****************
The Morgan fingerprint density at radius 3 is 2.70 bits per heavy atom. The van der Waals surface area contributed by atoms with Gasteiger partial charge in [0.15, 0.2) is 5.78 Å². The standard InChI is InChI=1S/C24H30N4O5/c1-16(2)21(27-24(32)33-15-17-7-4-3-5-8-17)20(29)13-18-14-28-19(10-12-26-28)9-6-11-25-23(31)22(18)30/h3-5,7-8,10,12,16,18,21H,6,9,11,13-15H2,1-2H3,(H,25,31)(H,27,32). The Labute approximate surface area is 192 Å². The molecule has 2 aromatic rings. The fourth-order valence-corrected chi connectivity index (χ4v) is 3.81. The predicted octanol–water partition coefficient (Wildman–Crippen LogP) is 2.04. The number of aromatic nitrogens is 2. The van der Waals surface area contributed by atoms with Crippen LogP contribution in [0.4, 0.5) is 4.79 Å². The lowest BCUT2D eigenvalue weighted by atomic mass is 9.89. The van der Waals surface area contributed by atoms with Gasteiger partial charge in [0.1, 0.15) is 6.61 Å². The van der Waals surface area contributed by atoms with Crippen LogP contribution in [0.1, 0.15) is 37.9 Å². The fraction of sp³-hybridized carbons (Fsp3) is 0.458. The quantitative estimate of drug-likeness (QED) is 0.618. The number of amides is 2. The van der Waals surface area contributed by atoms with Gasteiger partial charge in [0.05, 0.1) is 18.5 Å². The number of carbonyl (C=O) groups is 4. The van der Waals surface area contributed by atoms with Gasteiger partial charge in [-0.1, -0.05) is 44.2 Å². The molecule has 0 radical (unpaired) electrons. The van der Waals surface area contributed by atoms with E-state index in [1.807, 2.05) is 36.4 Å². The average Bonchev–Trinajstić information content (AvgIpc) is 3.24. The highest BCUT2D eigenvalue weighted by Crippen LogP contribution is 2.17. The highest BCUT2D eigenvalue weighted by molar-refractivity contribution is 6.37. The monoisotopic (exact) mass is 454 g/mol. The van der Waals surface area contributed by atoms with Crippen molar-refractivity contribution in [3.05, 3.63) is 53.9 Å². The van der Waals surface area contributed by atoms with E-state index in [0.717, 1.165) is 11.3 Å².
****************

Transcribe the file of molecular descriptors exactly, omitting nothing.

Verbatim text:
The Morgan fingerprint density at radius 3 is 2.70 bits per heavy atom. The van der Waals surface area contributed by atoms with Gasteiger partial charge in [0.15, 0.2) is 5.78 Å². The standard InChI is InChI=1S/C24H30N4O5/c1-16(2)21(27-24(32)33-15-17-7-4-3-5-8-17)20(29)13-18-14-28-19(10-12-26-28)9-6-11-25-23(31)22(18)30/h3-5,7-8,10,12,16,18,21H,6,9,11,13-15H2,1-2H3,(H,25,31)(H,27,32). The Labute approximate surface area is 192 Å². The molecule has 2 aromatic rings. The fourth-order valence-corrected chi connectivity index (χ4v) is 3.81. The predicted octanol–water partition coefficient (Wildman–Crippen LogP) is 2.04. The number of aromatic nitrogens is 2. The van der Waals surface area contributed by atoms with Crippen LogP contribution in [0.4, 0.5) is 4.79 Å². The lowest BCUT2D eigenvalue weighted by atomic mass is 9.89. The van der Waals surface area contributed by atoms with Gasteiger partial charge in [0.1, 0.15) is 6.61 Å². The van der Waals surface area contributed by atoms with Crippen LogP contribution in [0.1, 0.15) is 37.9 Å². The fraction of sp³-hybridized carbons (Fsp3) is 0.458. The quantitative estimate of drug-likeness (QED) is 0.618. The number of amides is 2. The van der Waals surface area contributed by atoms with Gasteiger partial charge in [0.05, 0.1) is 18.5 Å². The number of carbonyl (C=O) groups is 4. The van der Waals surface area contributed by atoms with Gasteiger partial charge in [-0.1, -0.05) is 44.2 Å². The molecule has 0 radical (unpaired) electrons. The van der Waals surface area contributed by atoms with E-state index in [1.807, 2.05) is 36.4 Å². The average Bonchev–Trinajstić information content (AvgIpc) is 3.24. The highest BCUT2D eigenvalue weighted by Crippen LogP contribution is 2.17. The highest BCUT2D eigenvalue weighted by molar-refractivity contribution is 6.37. The monoisotopic (exact) mass is 454 g/mol. The van der Waals surface area contributed by atoms with Crippen molar-refractivity contribution in [3.05, 3.63) is 53.9 Å². The van der Waals surface area contributed by atoms with E-state index in [0.717, 1.165) is 11.3 Å².